“United Skates” director Tina Brown, co-executive producer Johnny Nunez and Reggie and Nadirah Brown

The co-executive producer of “United Skates” said he believes the documentary, set to air on HBO later this year, is in part about “unifying under music and under the culture of roller skates.” He thinks it’s “something the country could use at this time. I hope they will take from it a lesson in love and unity.” The film examines the history and culture of roller rinks in the U.S., the talent that tends to rise from it and the strange amount of resistance such an innocuous seeming form of recreation receives from law enforcement. Director Tina Brown, who is Australian, said, “We’re using roller skating as a metaphor for what is happening around the country. The purity of roller skating and to see that skaters are being denied access to skate, to see that they are being policed, it just seems ridiculous, but it is obviously indicative of what is going on around the country. I just want people to sit up and take notice but also celebrate the joy of this community.” Reggie and Nadirah Brown (no relation to the director) are the main subjects in the film. Said Reggie, “‘United Skates’ for me is about positivity, progression, patience and a sense of culture. I think for me the biggest thing it represents is culture and a part of American history and African-American history that needs to be told.” His wife Nadirah stated, “This movie is showing our bloodline. Our bloodline is in skates and the title of the film is ‘United Skates,’ which to me is truly what it’s all about.”

“Frank and Lamar” director Fred Soligan, Iman

Director Fred Soligan stated, “I don’t want to speak for what Carl and Anthony were communicating in the script, but what was really relatable in how I connected to it is that everyone has an experience of letting their loved ones down but their characters are very human and a lot of the comedy comes from them trying to be their best selves and coming up short.” Actress Iman, who plays Angela, said, “We were making this the beginning of this movement that focuses on POC and women’s empowerment. I think the series does point out that we all have to grow up at one point. Men need to be pushed a little bit sometimes to take the next step and it’s usually a badass girl with a strong backbone who does that.” “Frank and Lamar” subsequently won the award for Best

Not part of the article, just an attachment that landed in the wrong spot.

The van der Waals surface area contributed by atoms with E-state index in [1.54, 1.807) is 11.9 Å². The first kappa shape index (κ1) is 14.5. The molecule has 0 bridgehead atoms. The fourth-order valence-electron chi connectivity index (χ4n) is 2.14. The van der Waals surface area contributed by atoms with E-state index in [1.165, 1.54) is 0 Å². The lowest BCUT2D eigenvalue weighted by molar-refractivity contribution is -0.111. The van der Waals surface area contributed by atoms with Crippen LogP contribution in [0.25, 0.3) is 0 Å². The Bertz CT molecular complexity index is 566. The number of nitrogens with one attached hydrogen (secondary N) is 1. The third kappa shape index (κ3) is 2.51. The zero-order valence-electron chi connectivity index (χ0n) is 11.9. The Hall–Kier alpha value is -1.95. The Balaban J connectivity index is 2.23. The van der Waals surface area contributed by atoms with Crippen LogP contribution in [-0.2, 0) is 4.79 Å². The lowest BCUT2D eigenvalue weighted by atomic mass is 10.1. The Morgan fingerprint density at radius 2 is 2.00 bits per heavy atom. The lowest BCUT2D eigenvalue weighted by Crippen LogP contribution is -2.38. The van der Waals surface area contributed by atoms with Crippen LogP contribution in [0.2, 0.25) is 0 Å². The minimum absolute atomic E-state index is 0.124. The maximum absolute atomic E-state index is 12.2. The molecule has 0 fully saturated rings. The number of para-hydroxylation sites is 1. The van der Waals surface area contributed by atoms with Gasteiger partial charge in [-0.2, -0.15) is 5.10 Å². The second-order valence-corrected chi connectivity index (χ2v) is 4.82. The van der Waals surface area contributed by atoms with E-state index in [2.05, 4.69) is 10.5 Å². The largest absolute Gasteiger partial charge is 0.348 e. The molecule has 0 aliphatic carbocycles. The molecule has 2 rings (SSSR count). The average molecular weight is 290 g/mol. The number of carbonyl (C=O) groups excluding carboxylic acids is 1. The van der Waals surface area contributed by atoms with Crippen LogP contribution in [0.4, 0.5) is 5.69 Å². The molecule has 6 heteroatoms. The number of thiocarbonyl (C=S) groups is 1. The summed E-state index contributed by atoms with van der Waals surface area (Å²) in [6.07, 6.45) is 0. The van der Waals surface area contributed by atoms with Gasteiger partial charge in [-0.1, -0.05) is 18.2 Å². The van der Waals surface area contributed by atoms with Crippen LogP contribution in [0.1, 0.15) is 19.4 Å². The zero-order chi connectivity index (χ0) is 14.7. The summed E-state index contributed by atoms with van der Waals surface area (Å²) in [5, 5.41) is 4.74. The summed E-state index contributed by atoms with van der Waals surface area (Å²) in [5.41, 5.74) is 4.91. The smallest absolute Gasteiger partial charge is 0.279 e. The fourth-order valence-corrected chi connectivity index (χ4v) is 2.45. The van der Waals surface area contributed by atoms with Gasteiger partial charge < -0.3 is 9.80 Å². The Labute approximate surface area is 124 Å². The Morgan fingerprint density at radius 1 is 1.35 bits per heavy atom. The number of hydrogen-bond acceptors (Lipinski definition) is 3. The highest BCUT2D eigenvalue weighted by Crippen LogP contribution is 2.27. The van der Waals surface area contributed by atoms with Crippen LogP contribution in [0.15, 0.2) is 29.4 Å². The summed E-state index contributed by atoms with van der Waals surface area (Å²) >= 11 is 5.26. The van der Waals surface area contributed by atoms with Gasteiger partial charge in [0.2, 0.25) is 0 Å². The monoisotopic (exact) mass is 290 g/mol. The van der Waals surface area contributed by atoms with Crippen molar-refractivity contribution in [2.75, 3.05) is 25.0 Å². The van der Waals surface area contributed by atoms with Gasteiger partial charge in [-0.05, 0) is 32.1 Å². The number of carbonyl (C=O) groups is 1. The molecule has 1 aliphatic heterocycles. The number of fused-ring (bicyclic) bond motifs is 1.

Original Web Series.

Black Ivory from “Mr. Soul”

The singing group Black Ivory (Russell Patterson, Leroy Burgess and Stuart Bascombe) is known for such soul classics as “Mainline” and were turning out their hit records at just around the time that Ellis Haizlip launched his innovative variety show, “Mr. Soul,” on PBS. Patterson explained, “At the time he wanted to make a show for young Black artists.” Bascomb pointed out, “‘Mr. Soul’ was our very first television taping in 1971. We were very nervous and excited. It’s a very important film because the television show ‘Mr. Soul’ had a very big impact in the community at the time. Some of that importance has been lost in the succeeding generations because there’s been such disconnect between the time that this originally aired and today, so I really hope this film gets distributed and does really well.” Added Burgess about Haizlip, “He was a pioneer, being one of the first people to present Black artists in that format, so he is a trailblazer in that sense and we were blessed to be amongst the first people that were on the show.” Melissa Haizlip, the writer and producer of the project, is the niece of the film’s subject. “It was really important for me to tell this story,” she said. “He was my uncle. It’s been really exciting to share this film and really important as well.” “Mr. Soul” went on to win the award for Best Documentary.